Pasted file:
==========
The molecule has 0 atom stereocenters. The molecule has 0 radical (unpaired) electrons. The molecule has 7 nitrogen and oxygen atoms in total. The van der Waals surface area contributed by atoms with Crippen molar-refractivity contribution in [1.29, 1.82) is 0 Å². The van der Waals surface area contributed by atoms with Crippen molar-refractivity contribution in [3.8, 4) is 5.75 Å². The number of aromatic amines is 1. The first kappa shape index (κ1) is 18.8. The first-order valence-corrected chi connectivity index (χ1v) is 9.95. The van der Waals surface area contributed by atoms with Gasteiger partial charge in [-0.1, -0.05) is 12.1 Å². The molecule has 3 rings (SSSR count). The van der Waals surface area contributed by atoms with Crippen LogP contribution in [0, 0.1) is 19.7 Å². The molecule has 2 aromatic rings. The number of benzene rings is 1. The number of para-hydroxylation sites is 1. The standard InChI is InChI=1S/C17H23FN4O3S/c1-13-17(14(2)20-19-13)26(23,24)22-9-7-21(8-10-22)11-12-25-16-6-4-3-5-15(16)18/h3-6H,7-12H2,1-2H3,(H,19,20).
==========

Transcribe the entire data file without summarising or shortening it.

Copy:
The molecule has 0 atom stereocenters. The molecule has 0 radical (unpaired) electrons. The molecule has 7 nitrogen and oxygen atoms in total. The van der Waals surface area contributed by atoms with Crippen molar-refractivity contribution in [1.29, 1.82) is 0 Å². The van der Waals surface area contributed by atoms with Crippen molar-refractivity contribution in [3.8, 4) is 5.75 Å². The number of aromatic amines is 1. The first kappa shape index (κ1) is 18.8. The first-order valence-corrected chi connectivity index (χ1v) is 9.95. The van der Waals surface area contributed by atoms with Gasteiger partial charge in [-0.1, -0.05) is 12.1 Å². The molecule has 3 rings (SSSR count). The van der Waals surface area contributed by atoms with Crippen LogP contribution in [0, 0.1) is 19.7 Å². The molecule has 2 aromatic rings. The number of benzene rings is 1. The number of para-hydroxylation sites is 1. The standard InChI is InChI=1S/C17H23FN4O3S/c1-13-17(14(2)20-19-13)26(23,24)22-9-7-21(8-10-22)11-12-25-16-6-4-3-5-15(16)18/h3-6H,7-12H2,1-2H3,(H,19,20).